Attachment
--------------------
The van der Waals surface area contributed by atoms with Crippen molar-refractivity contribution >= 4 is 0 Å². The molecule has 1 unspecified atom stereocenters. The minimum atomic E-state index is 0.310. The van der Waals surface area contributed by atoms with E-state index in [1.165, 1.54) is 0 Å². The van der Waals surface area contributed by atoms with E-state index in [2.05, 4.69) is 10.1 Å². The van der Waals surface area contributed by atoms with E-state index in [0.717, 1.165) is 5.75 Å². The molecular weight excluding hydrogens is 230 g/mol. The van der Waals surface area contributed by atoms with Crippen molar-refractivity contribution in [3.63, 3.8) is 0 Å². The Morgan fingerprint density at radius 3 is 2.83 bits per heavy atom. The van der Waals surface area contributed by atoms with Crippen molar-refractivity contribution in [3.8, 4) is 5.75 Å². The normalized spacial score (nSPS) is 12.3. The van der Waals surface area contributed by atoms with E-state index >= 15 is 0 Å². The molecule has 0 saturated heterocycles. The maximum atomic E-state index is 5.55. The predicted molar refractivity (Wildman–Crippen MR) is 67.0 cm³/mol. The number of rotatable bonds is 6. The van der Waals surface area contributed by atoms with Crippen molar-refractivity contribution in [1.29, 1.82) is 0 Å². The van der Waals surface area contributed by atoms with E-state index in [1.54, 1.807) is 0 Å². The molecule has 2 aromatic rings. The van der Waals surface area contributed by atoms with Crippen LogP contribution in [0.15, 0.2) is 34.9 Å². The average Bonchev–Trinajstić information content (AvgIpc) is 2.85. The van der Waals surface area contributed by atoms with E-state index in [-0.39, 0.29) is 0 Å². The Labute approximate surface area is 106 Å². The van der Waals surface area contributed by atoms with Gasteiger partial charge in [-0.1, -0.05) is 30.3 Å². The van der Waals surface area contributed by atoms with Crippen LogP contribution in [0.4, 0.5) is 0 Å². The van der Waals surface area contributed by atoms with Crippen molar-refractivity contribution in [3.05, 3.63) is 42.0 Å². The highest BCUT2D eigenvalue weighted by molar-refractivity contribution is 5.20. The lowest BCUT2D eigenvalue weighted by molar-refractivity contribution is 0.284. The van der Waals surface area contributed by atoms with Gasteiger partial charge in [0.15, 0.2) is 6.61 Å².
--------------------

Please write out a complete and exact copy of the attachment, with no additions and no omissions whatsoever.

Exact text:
The van der Waals surface area contributed by atoms with Crippen molar-refractivity contribution >= 4 is 0 Å². The molecule has 1 unspecified atom stereocenters. The minimum atomic E-state index is 0.310. The van der Waals surface area contributed by atoms with E-state index in [1.165, 1.54) is 0 Å². The van der Waals surface area contributed by atoms with E-state index in [2.05, 4.69) is 10.1 Å². The van der Waals surface area contributed by atoms with E-state index in [0.717, 1.165) is 5.75 Å². The molecular weight excluding hydrogens is 230 g/mol. The van der Waals surface area contributed by atoms with Crippen molar-refractivity contribution in [3.63, 3.8) is 0 Å². The Morgan fingerprint density at radius 3 is 2.83 bits per heavy atom. The van der Waals surface area contributed by atoms with Crippen molar-refractivity contribution in [3.8, 4) is 5.75 Å². The normalized spacial score (nSPS) is 12.3. The van der Waals surface area contributed by atoms with E-state index >= 15 is 0 Å². The molecule has 0 saturated heterocycles. The maximum atomic E-state index is 5.55. The predicted molar refractivity (Wildman–Crippen MR) is 67.0 cm³/mol. The number of rotatable bonds is 6. The van der Waals surface area contributed by atoms with Crippen molar-refractivity contribution in [1.29, 1.82) is 0 Å². The van der Waals surface area contributed by atoms with E-state index in [1.54, 1.807) is 0 Å². The molecule has 2 aromatic rings. The van der Waals surface area contributed by atoms with Crippen LogP contribution in [0.15, 0.2) is 34.9 Å². The average Bonchev–Trinajstić information content (AvgIpc) is 2.85. The van der Waals surface area contributed by atoms with E-state index in [-0.39, 0.29) is 0 Å². The Labute approximate surface area is 106 Å². The van der Waals surface area contributed by atoms with Gasteiger partial charge in [-0.1, -0.05) is 30.3 Å². The van der Waals surface area contributed by atoms with Crippen LogP contribution in [0.4, 0.5) is 0 Å². The van der Waals surface area contributed by atoms with Crippen molar-refractivity contribution in [3.05, 3.63) is 42.0 Å². The highest BCUT2D eigenvalue weighted by molar-refractivity contribution is 5.20. The lowest BCUT2D eigenvalue weighted by molar-refractivity contribution is 0.284. The van der Waals surface area contributed by atoms with Gasteiger partial charge in [0.15, 0.2) is 6.61 Å².